The time is nigh to address what should keep CIOs up-at-night: the zombies lurking in their data center.
As companies look to expand and upgrade their data centers, it’s easy to forget about the ghosts of servers past that are hiding in the background, continuing to consume electricity but serving no purpose. According to a study by NRDC, roughly 12 million U.S. servers in operation are doing little to no work but still drawing power. In fact, up to 30 percent of servers are “comatose,” meaning that they are no longer needed but still using significant amounts of energy, and many more still are grossly underutilized.
This threat is known but often overlooked as a server can easily turn from a ghost to zombie in a heartbeat. In addition to wasting energy and money, these unchecked zombie servers are vessels for malicious attack, proving the perfect under-the-radar location for external threats. Unless servers fail, administrators have no reason to check for abnormal energy use by individual servers.
IT teams need to take a proactive approach to identify and stop the growth of these silent threats. This will cut down on energy expenditures, reduce inefficiencies, and prevent harmful data breaches. In this slideshow, Muralidharan Palanisamy, CPO of AppViewX, a global leader in the management, automation and orchestration of data center services, walks us through best practices for preventing zombies from terrorizing your data center.
Stopping Data Center Zombies
Click through for tips organizations can use to prevent server zombies from terrorizing your data center, as identified by Muralidharan Palanisamy, CPO of AppViewX.
Make Room for Asset Management
Enterprises need to have a well-conceived and thorough asset management plan that takes into account the physical location of all servers, and helps determine how these servers play into the overall operation of the data center. This will help organizations track changes made to applications on these servers, providing a holistic view of their utilizations. If you don’t have a robust asset management system in place, IT teams can start building one by collecting information on any changes to the servers or its related components (e.g., firewall rules referencing the server). Over time, teams will be able to build an identity for these servers that can be tracked and referenced as their data center continues to expand and update. However, maintaining a record of the servers will only yield benefits when the documented data is used to preempt the emergence of zombie servers.
Use Networking Scanning Tools
Another way to get ahead of zombie servers is to use free network scanning tools to better understand the current scenario. Although not always comprehensive, because most machines have varied network security settings, it’s a step in the right direction and would help teams keep track of the ghosts of servers past lurking in their data centers, before they have an opportunity to become zombies. Over time, this would lead to electricity – and financial – savings that could be reassigned to support functional components of the data center.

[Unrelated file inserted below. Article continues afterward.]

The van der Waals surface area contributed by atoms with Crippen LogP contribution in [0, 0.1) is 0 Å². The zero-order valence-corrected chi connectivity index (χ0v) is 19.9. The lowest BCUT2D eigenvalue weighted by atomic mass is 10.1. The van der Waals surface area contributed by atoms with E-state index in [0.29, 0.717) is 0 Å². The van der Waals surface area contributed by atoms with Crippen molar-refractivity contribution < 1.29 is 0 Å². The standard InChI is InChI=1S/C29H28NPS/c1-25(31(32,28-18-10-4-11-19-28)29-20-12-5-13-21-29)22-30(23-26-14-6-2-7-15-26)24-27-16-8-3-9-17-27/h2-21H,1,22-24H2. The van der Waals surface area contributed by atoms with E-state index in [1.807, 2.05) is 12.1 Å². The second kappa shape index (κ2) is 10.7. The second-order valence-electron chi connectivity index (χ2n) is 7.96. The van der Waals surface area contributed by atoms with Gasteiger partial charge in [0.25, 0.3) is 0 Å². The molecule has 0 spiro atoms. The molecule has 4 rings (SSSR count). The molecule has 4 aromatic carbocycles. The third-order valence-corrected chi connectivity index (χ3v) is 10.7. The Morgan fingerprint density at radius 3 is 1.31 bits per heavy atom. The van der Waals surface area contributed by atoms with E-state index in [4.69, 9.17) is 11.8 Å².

Keep Track of Data Center Finances
Most finance teams keep detailed records of hardware and software purchases in their archives, and looking through them would help organizations arrive at an accurate and consolidated list of machines that can then be monitored. By knowing the MAC addresses and analyzing expenditure justification reports, IT teams can track even the most hidden servers and gauge whether or not they’re being utilized. Although somewhat tedious, keeping track of these records saves time and money in the long run.
Maintain Proper Procedures
Enterprises need to have considered IT procedures in place to ensure that servers don’t go comatose. IT teams need to demand justification for new server requests, keeping tabs on the details of their tentative lifecycle. These procedures should also be able to identify owners who would provide annual updates to perform a complete audit on necessary services, including cloud services, and physical and virtual machines. This would also save a lot of time and money when trying to identify and remove zombie servers.
Outsource to the Cloud
Zombie servers are more prominent in smaller data centers because their servers aren’t typically governed by a robust asset management system like their larger counterparts. That being said, smaller facilities should consider outsourcing their IT operations to the cloud. This option provides IT teams with the flexibility to scale faster and more quickly overcome errors from inadequate planning. This also helps data centers scale up, avoiding the purchasing of more physical hardware that may, over time, result in zombie servers.